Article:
Driving home from work, I saw a chair behind a chain link fence that prevents foot traffic from gaining access to the freeway below. It was a lovely wooden chair in the most improbable of locations.
I had no idea how it had gotten there. It was just a single chair. A single viewpoint. Alone above the multitudes driving below.
That chair sadly reminded me of the deterioration of civil dialogue in our society. There is a sense of entitlement in owning a viewpoint and shouting it out to the world and ignoring the views of all others. It’s the conversational equivalent of having one chair in the room and allowing no others to sit nearby.
This is the growing deterioration of tolerance in our society. There is no such thing as a “balanced” news source à la the age of Walter Kronkite. Now you pick the message you want to hear and go to a news page that sells that viewpoint. The same is true of anything you might want to research: religion, history, health, music, politics and on and on. Pick the message you want to hear and go to the site that feeds it to you.
Yes, we are all individuals with as many individual viewpoints as we have souls breathing life into bodies. But we can find points of commonality—and need to—or else the message becomes just a lot of noise.
Sometimes YOU (not the other guy) are the one who has to change. I’ve learned that many times in my life.
Recently, I came across a video clip on a major news channel showing a confrontation that occurred on a city street outside a restaurant. There were two media personalities having breakfast who were recognized by members of an opposing political group who also happened to be in the restaurant. Apparently those of the opposing view called in their friends, who gathered outside the restaurant and proceeded to disrupt the entire area. They blocked traffic, yelled demeaning remarks, shouted expletives, threw water, tossed raw eggs and used bullhorns and whistles to scream into the ears of the two people they were insulting. It was hostile, bordering on violent and could easily have escalated to bodily harm had the police not intervened. The “protestors” even insulted the police who showed up to restore calm. The tactic the protestors were using didn’t make sense. They looked like preschoolers having a tantrum and there was obviously NO desire on their part to engage in meaningful dialogue. It was bedlam.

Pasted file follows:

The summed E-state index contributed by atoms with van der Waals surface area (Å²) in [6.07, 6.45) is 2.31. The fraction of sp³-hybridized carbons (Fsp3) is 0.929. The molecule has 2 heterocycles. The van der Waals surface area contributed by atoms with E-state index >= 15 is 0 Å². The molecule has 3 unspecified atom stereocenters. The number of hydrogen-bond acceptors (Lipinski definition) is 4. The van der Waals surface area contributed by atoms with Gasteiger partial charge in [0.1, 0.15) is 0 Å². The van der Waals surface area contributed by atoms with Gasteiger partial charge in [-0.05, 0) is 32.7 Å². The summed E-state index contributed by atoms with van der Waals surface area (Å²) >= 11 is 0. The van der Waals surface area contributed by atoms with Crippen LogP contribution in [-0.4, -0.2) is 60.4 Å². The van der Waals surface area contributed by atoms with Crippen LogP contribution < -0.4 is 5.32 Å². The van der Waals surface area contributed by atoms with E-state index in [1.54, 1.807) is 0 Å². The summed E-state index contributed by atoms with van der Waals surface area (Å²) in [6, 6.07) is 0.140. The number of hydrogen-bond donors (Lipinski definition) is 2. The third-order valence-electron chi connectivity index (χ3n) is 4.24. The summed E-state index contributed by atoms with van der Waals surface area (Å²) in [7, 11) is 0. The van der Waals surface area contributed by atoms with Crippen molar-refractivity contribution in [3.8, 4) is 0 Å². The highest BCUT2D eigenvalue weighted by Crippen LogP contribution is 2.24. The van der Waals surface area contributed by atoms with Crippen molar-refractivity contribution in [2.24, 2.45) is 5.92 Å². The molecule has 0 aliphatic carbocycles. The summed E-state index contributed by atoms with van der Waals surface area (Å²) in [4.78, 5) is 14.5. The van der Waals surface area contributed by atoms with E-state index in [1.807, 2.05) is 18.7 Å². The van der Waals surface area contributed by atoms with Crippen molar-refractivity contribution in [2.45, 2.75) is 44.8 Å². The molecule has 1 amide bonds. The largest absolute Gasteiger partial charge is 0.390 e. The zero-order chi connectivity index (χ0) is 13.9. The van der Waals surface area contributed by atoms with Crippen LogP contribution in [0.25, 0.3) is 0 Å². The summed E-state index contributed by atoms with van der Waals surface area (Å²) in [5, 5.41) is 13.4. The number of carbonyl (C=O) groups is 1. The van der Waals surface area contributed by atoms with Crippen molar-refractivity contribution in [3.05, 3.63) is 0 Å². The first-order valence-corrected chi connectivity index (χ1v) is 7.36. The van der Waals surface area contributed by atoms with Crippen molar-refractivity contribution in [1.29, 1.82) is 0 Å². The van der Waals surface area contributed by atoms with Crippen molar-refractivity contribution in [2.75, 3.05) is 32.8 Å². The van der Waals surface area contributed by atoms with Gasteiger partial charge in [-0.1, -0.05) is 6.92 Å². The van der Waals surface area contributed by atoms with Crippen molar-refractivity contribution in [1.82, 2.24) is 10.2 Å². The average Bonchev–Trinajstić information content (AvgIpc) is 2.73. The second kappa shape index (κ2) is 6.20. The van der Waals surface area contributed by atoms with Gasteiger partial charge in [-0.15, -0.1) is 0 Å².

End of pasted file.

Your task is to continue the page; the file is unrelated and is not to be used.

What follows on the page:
Too bad there wasn’t a kindergarten teacher there who could make them all sit quietly in a circle of chairs until they were so bored they would agree it would be more fun to go play than fight. They might have enjoyed the dialogue and friendship more than the chanting and hate.
To stop hate, you have to be willing to see the other guy’s viewpoint, express your own without anger, exchange in meaningful dialogue, and yes, even change your viewpoint. Sometimes YOU (not the other guy) are the one who has to change. I’ve learned that many times in my life.
For example, I had been taught by a family member to “pity” Catholics because their church was so strict. And yet, when I was an adult, one of my favorite directors in the film business was a devout Catholic. He lived his faith so beautifully in the exemplary way he treated his crew, took care of his family, and spoke respectfully to child actors.
We once had a bunch of 5-year-old children acting in a toy commercial. One little girl was a terror. She had her cohorts in tears. She was brutal. The director sat down with her and gently got into communication. He chatted with her and listened to what she had to say. Then he asked her what she had said to make the other little girl cry. She proudly announced some crazy statement of criticism that was indeed hurtful to the little girl. Then the director looked into her eyes and with the wisdom of a King Solomon told her quietly and gently, with no chastising in his tone: “You know Chloe, you don’t have to say everything you think. Let’s try that and see if you can have more fun today with the other children.”
Chloe took his gentle guidance to heart and stopped being mean. Suddenly the kids were getting along. And Chloe was visibly happier too. My respect for this director soared. He was living proof that not only did his religious beliefs work for him, but he could use them to help others. I learned a lesson that day. We all have something we can learn from the other guy, no matter his race, religion, creed or beliefs. But it is best done with gentleness, not force.
What I am seeing in this country are groups of people who think if they yell loud enough, publish hateful speech often enough, throw plenty of drama into their communications, then they will force others to conform to what they consider to be the only valid viewpoint—a single chair on a hillside above a busy freeway.